Saturday, 16 March 2013

Surprising Science


Today the older two, my mum and I went to the Science & Engineering day at the university:


Harry had originally sounded less than thrilled at the prospect of spending his Saturday in this way, and it’s kind of hard to sell the concept to a 5 year old.  But from the moment that we got there and he clocked that there were coloured footprint trails to follow, he went into excited puppy mode.  Charlotte was a done deal from the outset, the possibility of activities on a non-school day a sheer no-brainer for her.

Well the first thing to say is that my expectations weren’t that high, so I probably didn’t leave enough time.  We ambled in at about 11.30 and were there until kicking out time at 4.30, and had only seen a fraction of what was going on.

We started off with the Acoustic Chambers tours, which were set away from the main stage of events, but conveniently near the staff carpark (and thus critically near the first set of footprints we came across!).  The first room we were taken into was amazing – an anechoic chamber- like something out of Star Wars, and immediately got us in the mood for discovery. 

The floors, walls and ceilings were covered in hundreds of pillow-like structures, so it felt like being inside an enormous beehive, and it was explained to us that when the door was shut and you were on your own you experienced the strange sensation of absolutely no background noise.  Then you could actually hear your own heartbeat, even your own blood flow, and this was a very disorientating experience for most people.  Charlotte and I both felt like we had fuzzy heads just from being in there with the door wide open for five minutes, so we could easily imagine this happening pretty quickly.  My mum suggested it could make a good torture chamber.  Next we were taken to the echo chamber, which was obviously just brilliant for small people to make lots of noise in, and something Katie would have enjoyed no end.
After grabbing a bit of lunch, we made our way across the courtyard, stopping at the Giant Inflatable Colon (probably a bit of a mistake, it being all about cancer, and the children’s granddad having died from colon cancer, but one of those things you definitely can’t predict).  In the Students’ Union was the main activity zone, where we could easily have spent all day.  Here we made our own slime (which reminds me it is still sitting – at least I hope it is – in my coat pocket), Harry watched the custard monster agog for at least 10 minutes, explored human skeletons, looked at butterfly wings down a microscope, did weird and wonderful things with dry ice (always a winner), tested our strength, and played sensory games.  This included a rather cool experience of being spun around in a chair with an eye-protector which people on the outside could see into but which blacked out everything for the participant.  So observers could then watch the participant’s eyes go into a kind of spasm afterwards to process their non-seen dizzy sensation.  Every one of these was a winner with my two.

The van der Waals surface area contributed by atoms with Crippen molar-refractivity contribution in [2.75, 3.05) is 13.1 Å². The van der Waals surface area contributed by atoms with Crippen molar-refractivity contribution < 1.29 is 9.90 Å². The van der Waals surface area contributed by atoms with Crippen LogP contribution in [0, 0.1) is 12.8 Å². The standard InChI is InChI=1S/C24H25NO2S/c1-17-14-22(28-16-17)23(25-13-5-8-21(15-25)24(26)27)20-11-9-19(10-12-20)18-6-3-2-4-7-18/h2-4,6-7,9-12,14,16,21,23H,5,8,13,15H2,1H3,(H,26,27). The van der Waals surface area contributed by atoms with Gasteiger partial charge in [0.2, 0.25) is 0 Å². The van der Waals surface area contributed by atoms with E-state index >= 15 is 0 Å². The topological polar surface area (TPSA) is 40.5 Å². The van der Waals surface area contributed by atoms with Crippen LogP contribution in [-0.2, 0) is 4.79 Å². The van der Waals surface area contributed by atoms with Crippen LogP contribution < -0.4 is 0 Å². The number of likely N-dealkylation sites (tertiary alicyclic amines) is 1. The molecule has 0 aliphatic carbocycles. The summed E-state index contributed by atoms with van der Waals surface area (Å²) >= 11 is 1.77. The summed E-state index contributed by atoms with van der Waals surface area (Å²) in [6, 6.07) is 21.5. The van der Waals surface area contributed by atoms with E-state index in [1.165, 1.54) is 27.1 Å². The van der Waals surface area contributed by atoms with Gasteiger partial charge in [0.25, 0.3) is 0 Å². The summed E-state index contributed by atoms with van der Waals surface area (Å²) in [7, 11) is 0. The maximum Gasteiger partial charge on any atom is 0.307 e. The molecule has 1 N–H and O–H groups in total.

Then we trotted up the campus to see a chemistry talk – I was initially a little sceptical that Harry would cope with 45 minutes of sitting down and listening, but needn’t have worried as it was brilliantly interactive with lots of impressive coloured fires, bubbly reactions and wonderfully dramatic explosions.  Charlotte and Harry even amazed me by putting their hands up completely unselfconsciously in a lecture-hall of about 200 people, but there was a wonderful infectious enthusiasm going around the room, which can’t be a bad thing to take away from the day.
 
By this point I was starting to feel a little guilty about leaving Charlie with Katie all day, but obviously not guilty enough not to squeeze in another last visit.  So we dashed over to engineering, where Harry took part in a traffic light-simulated sceletrix, built a bridge out of paper to see how many Mars bars it could support (34, not quite touching the day’s record of 200-odd, but not bad for a first attempt), and played with a debris-collecting space robot (very Wall-E).
 
A really excellent day out and amazingly didn’t cost us a penny.  Perhaps the best thing about it was that it was more or less completely staffed by postgraduates, who were obviously at their career peak of enthusiasm for teaching, and who were incredibly engaged with the kids, getting down to their level and making sure they understood what the games were about, and never once hurrying them on.  So they really were able to indulge their interest in particular features for as long as their liked.  On days like that, it is completely impossible to hold onto your cynicism, the rapt expression on the kids’ faces was priceless.  I mean while they've enjoyed Intech and the National Science Museum, the one-on-one explaining and enthusiasm of a day like this definitely adds another level.  I only wish we’d got there an hour earlier and could have squeezed in a bit more.  There was a lot more shows going on, some of which you had to book for, including a star show, laser show, and vegetable orchestra!  We will definitely be back next year, having studied the itinerary and fully prepped to make the most of every second.  

2 comments:

  1. Thanks for your comment (my first ever!). xx

    If you're anywhere near Southampton, apparently the Oceanography Centre has one this Saturday, which I've heard good things about.

    http://noc.ac.uk/news/ocean-earth-day-%E2%80%93-23-march-2013

    ReplyDelete